“The Conservative purpose is clear from our record and from our programme. It is to raise the quality of our society and its influence for good in the world.”

To raise the ‘quality of society’! This wasn't some Big Society nonsense of David Cameron. I haven’t met a Tory would can tell me what 'big society means; and most will dismiss it as nonsense. At best it means you cut public services and benefits forcing the poor to depend on charitable hand outs and food banks and the good will of blue-rinsed charitable ladies; big ladies for the big society.

In 1964 we all ‘believed’ in society. We just argued over what it was for and how it should be. Labour and Tory (although to a less degree) believed that for many of our problems there were social solutions. Society was more than an aggregate of individuals; people behaved as members of families, of communities and of society. And economic policy mirrored this view. Even the Tories believe in economic planning of sorts. The Tories had set up a major planning committee, the National Economic Development Council, bringing together representatives of government, businesses and unions.  They attacked Labour’s proposals for a national plan and central planning,  yet they adopted many of the same planning approaches themselves. Neither party at that time would have thought the only economic policy was to control the supply of money through interest rates.  ‘We were all Keynesians’ as the Tory Rab Butler would say. And this was not surprising. MacMillan and Butler had been genuinely shocked by the ravages of unemployment in the 1930s and were determined not to see it again. 

Then like now you had those who dismissed the parties as ‘being all the same’.  It clearly wasn't the case.  So much was different in the manifestos.  One of those differences I have already referred to would raise its head again when Labour lost office in 1970 – housing and rents. It is still a fundamental difference today.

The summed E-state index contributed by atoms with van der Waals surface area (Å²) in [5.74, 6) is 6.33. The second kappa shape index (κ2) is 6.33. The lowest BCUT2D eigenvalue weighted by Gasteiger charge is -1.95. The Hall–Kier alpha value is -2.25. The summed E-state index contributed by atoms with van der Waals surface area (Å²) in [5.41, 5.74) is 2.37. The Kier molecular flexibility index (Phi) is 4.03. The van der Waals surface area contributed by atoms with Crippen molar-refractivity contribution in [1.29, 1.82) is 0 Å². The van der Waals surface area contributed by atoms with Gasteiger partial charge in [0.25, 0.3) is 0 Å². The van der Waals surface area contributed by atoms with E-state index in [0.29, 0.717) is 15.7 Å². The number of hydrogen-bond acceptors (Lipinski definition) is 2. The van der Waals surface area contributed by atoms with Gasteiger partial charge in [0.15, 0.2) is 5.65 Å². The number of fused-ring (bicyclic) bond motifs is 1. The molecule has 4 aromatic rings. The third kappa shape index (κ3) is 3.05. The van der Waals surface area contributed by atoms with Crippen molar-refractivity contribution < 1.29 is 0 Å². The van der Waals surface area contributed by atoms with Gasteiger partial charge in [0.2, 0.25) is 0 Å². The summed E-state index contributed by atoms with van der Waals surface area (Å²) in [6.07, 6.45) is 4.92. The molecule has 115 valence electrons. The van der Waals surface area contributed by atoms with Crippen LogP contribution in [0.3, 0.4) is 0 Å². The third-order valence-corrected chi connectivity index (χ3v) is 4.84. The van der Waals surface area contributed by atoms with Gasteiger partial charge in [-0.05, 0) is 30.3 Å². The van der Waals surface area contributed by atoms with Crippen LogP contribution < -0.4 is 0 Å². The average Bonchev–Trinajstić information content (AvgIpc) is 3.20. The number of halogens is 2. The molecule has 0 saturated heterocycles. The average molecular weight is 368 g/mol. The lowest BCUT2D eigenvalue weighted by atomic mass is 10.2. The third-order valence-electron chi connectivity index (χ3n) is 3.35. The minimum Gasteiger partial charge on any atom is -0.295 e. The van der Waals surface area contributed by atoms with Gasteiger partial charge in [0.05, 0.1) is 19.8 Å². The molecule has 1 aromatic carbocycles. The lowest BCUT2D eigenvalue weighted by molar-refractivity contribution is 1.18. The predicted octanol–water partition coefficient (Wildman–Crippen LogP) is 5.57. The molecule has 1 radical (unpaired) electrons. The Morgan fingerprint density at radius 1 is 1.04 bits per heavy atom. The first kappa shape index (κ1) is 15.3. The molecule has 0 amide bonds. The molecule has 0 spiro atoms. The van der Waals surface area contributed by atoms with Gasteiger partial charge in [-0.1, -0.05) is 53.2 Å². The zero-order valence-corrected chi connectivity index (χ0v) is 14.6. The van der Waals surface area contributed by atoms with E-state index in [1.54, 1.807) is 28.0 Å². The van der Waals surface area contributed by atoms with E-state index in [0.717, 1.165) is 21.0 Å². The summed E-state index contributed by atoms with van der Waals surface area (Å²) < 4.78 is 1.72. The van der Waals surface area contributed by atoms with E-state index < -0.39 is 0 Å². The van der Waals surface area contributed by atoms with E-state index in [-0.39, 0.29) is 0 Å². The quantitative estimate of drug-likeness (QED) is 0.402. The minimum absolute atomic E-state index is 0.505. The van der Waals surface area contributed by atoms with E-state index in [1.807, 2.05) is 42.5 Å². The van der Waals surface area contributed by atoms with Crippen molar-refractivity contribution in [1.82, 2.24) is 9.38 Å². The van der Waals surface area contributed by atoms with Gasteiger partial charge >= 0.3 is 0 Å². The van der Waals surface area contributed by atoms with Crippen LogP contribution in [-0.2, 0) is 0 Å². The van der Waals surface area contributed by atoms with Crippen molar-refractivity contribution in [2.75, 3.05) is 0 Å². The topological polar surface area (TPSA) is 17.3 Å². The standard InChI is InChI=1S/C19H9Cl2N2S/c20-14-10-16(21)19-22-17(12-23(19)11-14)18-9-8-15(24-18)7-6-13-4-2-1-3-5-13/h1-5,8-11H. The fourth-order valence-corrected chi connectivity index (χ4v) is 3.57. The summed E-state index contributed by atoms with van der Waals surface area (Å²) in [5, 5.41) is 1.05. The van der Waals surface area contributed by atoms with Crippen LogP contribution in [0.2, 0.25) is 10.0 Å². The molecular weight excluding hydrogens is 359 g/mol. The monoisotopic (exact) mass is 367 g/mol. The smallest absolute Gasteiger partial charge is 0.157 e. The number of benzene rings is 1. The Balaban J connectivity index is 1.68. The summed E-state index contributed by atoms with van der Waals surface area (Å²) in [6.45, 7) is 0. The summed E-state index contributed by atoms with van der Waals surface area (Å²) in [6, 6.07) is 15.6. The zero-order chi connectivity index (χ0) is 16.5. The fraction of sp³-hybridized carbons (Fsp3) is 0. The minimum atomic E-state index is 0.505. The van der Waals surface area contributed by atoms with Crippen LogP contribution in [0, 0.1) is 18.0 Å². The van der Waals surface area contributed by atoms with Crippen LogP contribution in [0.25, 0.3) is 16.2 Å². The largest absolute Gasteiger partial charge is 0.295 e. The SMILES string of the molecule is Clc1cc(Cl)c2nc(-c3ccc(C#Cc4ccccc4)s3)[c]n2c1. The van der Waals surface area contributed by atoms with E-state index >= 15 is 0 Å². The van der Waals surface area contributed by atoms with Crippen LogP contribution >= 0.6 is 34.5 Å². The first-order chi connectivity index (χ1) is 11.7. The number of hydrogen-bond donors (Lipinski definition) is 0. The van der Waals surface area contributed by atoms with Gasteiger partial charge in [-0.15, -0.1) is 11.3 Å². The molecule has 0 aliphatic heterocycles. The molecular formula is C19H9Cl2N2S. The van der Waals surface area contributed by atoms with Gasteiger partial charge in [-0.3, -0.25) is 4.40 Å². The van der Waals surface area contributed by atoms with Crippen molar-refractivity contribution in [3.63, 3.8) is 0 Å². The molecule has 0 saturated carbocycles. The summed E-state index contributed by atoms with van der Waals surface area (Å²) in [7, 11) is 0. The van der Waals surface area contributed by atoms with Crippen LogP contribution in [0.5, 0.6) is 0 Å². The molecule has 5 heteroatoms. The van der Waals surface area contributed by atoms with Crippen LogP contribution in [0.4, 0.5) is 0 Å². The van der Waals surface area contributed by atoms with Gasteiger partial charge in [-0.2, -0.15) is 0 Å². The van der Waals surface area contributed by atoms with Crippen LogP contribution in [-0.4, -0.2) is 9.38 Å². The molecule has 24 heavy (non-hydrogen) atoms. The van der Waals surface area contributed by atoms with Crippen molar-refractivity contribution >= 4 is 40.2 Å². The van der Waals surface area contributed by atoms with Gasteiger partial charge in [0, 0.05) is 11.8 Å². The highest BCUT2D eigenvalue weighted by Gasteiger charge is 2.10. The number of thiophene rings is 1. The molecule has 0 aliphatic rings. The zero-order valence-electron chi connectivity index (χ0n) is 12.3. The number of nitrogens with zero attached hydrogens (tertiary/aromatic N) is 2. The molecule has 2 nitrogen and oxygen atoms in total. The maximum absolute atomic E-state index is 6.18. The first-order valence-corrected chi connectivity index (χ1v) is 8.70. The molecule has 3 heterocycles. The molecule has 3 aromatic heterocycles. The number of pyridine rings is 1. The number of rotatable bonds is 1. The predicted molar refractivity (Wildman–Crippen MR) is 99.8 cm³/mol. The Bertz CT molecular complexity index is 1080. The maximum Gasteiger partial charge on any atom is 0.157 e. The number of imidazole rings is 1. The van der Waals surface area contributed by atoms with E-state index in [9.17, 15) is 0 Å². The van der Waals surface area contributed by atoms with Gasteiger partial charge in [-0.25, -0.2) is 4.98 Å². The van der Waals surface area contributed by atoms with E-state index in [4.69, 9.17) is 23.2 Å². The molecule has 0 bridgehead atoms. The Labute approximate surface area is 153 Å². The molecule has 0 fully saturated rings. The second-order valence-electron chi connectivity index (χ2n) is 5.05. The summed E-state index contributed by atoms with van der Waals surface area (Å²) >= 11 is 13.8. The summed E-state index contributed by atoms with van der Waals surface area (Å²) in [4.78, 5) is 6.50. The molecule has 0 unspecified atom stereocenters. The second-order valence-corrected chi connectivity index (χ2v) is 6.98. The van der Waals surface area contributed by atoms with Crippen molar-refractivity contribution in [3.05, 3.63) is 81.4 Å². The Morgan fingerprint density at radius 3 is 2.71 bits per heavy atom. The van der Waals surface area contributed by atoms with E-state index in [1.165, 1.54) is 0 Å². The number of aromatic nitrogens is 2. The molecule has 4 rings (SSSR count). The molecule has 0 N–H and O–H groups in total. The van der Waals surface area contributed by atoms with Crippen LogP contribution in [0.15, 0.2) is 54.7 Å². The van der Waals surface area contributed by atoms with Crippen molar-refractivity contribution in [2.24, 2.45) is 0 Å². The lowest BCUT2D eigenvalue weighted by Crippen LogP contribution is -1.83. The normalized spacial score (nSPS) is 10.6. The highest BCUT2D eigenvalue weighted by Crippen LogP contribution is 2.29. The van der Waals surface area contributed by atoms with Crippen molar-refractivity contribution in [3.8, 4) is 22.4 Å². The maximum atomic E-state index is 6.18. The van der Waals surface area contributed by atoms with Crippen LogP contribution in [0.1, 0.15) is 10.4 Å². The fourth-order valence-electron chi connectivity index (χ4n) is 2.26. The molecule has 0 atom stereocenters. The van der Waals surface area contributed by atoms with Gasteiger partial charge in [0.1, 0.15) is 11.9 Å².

Full rent control had been reintroduced during the war (The Rent and Mortgage Restriction Act 1939).  After the war the Labour government had introduced the Landlord and Tenant (rent control) Act in 1949 empowering rent tribunals to determine a reasonable rent. These controls had been dismantled by the Tories in the 1950s, ushering in the scandals of unscrupulous slum landlords forcing tenants out of their homes.  Labour had promised to restore controls and repeal the Tory legislation and Harold Wilson’s government rapidly moved to pass the Protection from Eviction Act in December 1964 and the Rent Act in 1965 providing security from eviction.  It was a major promise kept and was to transform the lives of many. 

The Tories remain wedded to the idea of markets determining rents. But it was they who created the absurdity of a system of rent allowances that allowed landlords to hike up rents above the market. It all started with the 1988 Housing Act deregulating the rented sector, removing the rights to tenant protection and assessment of 'fair rents'. It meant landlords could increase rents subsidised by housing benefits. It introduced  distasteful exploitation in the rented sector with rents inflated by the subsidy. The rented sector became a gravy train; and with the decline in social housing, increasing private sector rents  meant that the housing benefit bill would spiral out of control.   Now the Tories are forcing people to move by restricting the housing allowance. But it was a mess they created in the first place. It was they who 'sold the family silver' as MacMillan put it. Don't let anyone say there is no difference between the parties.  

Nothing tasted as good as mum’s damson jam.  (to be continued).